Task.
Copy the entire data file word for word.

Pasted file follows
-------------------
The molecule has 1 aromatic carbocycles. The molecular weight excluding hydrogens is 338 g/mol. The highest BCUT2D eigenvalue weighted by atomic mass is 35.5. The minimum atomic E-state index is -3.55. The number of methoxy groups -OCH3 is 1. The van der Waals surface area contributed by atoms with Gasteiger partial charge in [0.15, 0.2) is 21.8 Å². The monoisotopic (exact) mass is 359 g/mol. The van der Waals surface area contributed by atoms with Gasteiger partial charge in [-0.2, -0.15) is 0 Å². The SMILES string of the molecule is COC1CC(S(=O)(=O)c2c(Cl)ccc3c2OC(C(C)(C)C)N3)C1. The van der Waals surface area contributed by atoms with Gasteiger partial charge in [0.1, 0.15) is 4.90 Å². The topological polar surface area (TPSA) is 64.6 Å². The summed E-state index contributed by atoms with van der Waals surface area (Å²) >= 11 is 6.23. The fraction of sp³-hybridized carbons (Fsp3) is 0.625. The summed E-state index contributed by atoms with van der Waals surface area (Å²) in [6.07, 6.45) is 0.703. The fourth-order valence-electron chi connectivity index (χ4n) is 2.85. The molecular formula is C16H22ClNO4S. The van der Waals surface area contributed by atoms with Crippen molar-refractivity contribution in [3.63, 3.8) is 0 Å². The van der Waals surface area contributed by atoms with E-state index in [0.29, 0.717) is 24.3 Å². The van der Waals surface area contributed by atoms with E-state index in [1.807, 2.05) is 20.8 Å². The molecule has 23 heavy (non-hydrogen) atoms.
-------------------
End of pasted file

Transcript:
The molecule has 1 aromatic carbocycles. The molecular weight excluding hydrogens is 338 g/mol. The highest BCUT2D eigenvalue weighted by atomic mass is 35.5. The minimum atomic E-state index is -3.55. The number of methoxy groups -OCH3 is 1. The van der Waals surface area contributed by atoms with Gasteiger partial charge in [0.15, 0.2) is 21.8 Å². The monoisotopic (exact) mass is 359 g/mol. The van der Waals surface area contributed by atoms with Gasteiger partial charge in [-0.2, -0.15) is 0 Å². The SMILES string of the molecule is COC1CC(S(=O)(=O)c2c(Cl)ccc3c2OC(C(C)(C)C)N3)C1. The van der Waals surface area contributed by atoms with Gasteiger partial charge in [0.1, 0.15) is 4.90 Å². The topological polar surface area (TPSA) is 64.6 Å². The summed E-state index contributed by atoms with van der Waals surface area (Å²) >= 11 is 6.23. The fraction of sp³-hybridized carbons (Fsp3) is 0.625. The summed E-state index contributed by atoms with van der Waals surface area (Å²) in [6.07, 6.45) is 0.703. The fourth-order valence-electron chi connectivity index (χ4n) is 2.85. The molecular formula is C16H22ClNO4S. The van der Waals surface area contributed by atoms with Crippen molar-refractivity contribution in [3.63, 3.8) is 0 Å². The van der Waals surface area contributed by atoms with E-state index in [0.29, 0.717) is 24.3 Å². The van der Waals surface area contributed by atoms with E-state index in [1.807, 2.05) is 20.8 Å². The molecule has 23 heavy (non-hydrogen) atoms.